Summary:

Pearson CEO Marjorie Scardino once said the FT would be sold “over my dead body”. Now her exit after 15 years is calling some to wonder whether things might change.

Marjorie Scardino
photo: Pearson

Her company made £2 billion ($3.1 billion) in digital content revenue last year. Now Financial Times publisher Pearson’s CEO Marjorie Scardino is leaving the company after 15 years.

Scardino will be replaced from January 1 by John Fallon, CEO of Pearson’s international education business, responsible for the company’s emerging-markets growth.

Liberum Capital analyst Ian Whittaker tells Bloomberg: “Marjorie Scardino was a big fan of the (FT) group, John Fallon has no emotional commitment.”

But that comment is a stretch to Bloomberg reporting the move “spurring speculation that the company may sell the Financial Times newspaper unit”.

It is Bloomberg which could be a bidder for any FT that might be for sale.

 

 

Michael Wolff in February reported pot-stirring dinner party chatter about a sale to Bloomberg or Thomson Reuters – then denied to paidContent by CEO John Ridding:

“My reaction was surprise. Pearson are very much committed to the FT. If you look back at the big moments in our history, that’s been clear.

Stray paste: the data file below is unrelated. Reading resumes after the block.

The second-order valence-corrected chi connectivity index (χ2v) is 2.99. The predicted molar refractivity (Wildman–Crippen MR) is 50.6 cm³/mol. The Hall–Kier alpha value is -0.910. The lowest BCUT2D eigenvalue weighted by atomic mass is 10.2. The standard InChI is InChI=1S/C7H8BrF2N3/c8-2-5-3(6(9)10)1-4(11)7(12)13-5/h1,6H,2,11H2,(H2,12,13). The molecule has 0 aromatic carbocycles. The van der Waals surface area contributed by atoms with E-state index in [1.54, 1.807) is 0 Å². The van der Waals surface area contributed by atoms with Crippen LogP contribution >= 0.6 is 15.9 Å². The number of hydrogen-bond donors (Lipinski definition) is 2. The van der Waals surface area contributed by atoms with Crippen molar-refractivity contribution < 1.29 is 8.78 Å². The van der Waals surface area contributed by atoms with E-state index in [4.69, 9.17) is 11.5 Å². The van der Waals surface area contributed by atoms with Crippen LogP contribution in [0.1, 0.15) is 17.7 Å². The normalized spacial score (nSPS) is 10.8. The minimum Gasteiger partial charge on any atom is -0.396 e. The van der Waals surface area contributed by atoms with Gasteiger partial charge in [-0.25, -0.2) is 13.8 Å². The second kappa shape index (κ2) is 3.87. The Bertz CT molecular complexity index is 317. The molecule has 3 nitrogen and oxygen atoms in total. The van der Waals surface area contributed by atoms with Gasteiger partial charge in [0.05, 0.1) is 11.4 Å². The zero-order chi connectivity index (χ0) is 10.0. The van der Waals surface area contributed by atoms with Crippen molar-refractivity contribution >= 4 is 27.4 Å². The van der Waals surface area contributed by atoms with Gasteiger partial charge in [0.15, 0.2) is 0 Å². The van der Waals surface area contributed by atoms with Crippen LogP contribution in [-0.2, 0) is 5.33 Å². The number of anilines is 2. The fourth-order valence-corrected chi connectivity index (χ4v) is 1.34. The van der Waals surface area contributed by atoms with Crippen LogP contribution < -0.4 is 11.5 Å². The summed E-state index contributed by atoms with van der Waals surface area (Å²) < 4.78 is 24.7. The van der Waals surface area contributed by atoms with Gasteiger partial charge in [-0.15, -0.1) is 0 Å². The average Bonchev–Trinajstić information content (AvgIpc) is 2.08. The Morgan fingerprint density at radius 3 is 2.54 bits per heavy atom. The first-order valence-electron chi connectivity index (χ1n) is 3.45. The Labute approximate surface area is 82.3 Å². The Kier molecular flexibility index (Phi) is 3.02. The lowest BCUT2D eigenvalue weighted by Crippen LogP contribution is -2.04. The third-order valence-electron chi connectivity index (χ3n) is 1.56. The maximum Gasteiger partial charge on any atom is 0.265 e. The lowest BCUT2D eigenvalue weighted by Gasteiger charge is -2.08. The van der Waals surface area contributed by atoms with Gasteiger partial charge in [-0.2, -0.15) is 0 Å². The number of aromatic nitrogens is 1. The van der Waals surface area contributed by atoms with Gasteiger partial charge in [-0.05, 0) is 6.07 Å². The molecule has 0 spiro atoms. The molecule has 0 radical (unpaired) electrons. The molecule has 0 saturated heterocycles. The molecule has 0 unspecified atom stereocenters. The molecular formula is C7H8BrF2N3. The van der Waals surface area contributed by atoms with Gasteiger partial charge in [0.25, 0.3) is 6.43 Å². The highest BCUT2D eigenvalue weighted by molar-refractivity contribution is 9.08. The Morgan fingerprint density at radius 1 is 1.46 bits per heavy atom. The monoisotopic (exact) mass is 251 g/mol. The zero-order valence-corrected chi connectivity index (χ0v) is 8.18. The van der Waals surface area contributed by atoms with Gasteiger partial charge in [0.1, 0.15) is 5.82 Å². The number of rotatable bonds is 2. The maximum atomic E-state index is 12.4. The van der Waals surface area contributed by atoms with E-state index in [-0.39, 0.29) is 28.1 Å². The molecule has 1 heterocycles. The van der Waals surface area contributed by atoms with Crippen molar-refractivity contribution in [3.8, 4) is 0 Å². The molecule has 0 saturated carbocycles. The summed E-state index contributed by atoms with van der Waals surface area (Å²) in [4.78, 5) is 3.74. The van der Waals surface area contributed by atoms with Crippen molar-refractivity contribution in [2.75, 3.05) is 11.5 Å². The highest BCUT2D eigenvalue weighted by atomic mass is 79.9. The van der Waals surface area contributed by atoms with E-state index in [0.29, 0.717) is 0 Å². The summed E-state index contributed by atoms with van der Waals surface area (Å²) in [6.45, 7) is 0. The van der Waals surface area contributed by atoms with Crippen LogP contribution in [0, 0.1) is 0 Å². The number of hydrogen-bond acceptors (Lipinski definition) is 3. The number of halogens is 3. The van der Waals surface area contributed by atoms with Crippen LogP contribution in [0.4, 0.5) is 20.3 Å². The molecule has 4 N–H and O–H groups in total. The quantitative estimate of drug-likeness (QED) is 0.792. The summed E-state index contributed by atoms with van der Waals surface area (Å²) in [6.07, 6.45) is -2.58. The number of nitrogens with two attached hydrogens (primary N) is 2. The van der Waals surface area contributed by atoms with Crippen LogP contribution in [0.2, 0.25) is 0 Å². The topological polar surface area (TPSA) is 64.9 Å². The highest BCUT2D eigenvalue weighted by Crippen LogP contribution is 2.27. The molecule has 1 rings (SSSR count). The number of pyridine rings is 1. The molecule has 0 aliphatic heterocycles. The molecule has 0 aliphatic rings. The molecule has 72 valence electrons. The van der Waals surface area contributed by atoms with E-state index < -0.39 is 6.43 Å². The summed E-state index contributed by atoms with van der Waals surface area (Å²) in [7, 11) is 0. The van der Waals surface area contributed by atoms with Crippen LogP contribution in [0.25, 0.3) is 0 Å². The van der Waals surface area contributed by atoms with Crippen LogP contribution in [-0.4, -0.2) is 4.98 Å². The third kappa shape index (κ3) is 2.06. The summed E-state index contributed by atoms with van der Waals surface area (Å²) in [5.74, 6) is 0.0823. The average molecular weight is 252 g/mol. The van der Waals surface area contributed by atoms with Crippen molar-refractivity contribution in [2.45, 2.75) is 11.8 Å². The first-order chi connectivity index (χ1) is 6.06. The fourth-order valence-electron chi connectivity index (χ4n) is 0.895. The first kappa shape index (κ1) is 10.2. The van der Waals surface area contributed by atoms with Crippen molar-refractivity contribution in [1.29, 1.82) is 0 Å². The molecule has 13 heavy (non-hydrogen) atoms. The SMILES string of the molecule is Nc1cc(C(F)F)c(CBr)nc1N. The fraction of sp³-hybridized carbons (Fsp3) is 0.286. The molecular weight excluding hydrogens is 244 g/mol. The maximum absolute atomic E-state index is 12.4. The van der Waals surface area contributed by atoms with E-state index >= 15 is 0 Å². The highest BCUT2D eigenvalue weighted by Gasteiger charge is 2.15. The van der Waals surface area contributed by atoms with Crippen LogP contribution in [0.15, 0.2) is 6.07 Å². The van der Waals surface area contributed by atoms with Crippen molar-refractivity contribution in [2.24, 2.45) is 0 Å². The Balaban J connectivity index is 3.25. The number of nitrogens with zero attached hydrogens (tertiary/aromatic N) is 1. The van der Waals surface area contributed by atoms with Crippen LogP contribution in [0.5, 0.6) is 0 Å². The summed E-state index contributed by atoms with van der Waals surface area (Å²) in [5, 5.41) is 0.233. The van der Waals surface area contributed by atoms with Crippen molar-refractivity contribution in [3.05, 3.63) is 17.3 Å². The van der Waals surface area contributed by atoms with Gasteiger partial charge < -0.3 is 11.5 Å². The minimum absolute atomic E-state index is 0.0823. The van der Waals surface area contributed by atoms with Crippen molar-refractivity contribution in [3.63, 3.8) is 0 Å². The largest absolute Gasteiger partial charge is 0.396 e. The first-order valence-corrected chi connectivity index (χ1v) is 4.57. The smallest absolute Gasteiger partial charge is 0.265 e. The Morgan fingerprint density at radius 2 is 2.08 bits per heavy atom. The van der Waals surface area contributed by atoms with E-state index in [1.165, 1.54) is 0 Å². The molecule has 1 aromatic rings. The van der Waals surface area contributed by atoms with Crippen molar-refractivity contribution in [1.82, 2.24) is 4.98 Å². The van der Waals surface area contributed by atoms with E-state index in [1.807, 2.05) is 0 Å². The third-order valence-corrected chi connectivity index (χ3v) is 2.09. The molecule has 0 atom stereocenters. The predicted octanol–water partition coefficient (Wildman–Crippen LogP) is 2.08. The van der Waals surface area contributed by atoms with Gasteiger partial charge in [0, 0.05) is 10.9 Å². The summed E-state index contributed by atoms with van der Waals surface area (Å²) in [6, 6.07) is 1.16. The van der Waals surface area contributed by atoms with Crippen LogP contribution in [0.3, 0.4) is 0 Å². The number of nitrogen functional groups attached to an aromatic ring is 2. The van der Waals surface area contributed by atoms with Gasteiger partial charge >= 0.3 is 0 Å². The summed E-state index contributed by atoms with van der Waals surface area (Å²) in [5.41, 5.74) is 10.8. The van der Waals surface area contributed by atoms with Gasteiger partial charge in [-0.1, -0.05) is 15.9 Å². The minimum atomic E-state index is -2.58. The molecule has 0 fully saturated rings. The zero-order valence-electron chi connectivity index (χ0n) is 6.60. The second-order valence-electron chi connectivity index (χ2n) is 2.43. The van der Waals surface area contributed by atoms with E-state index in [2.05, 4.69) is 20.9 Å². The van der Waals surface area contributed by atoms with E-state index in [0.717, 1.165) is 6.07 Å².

“We’re plugged in to Pearson in an increasingly direct way. We see significant potential for the FT and Pearson through education.

“We are developing tools for professors and students to annotate FT articles. Case studies in business school books are pretty old but, every day, the FT front page is an interesting business case study.”

Bernstein Research analyst Claudio Aspesi today writes:

“Some of the items that will be part of the agenda of the new CEO should include … what to do with the remaining assets which are not directly supporting the growth of education (such as the FT Group and Penguin). This may lead to unlocking value hidden in those assets.

“We believe that continued focus on digital products in Education could be the key to unlocking a step change in valuation, such as reaching a £30 (share price) target by 2020.

“While most of the revenues should be relatively stable irrespective of changes in economic activity, the FT Group (and the FT newspaper in particular) is more sensitive to the cycle, and none of the businesses is fully insulated from a deep and lasting slow down of economic activity.”

The Financial Times has shown how it can successfully charge for digital business news content, but Pearson mostly delivers education content and services.

Speaking with journalists on Wednesday (via Guardian), Fallon described the FT as “valuable” but did not rule out a sell-off:

I think the FT is a highly valued and very valuable part of Pearson. I think the Pearson strategy is very much the FT strategy.

“If you look at digital transformation of the FT over the last few years, that is leading the transformation of the digital publishing industry. My attitude to the FT is that it is a valued and valuable part of the company.”

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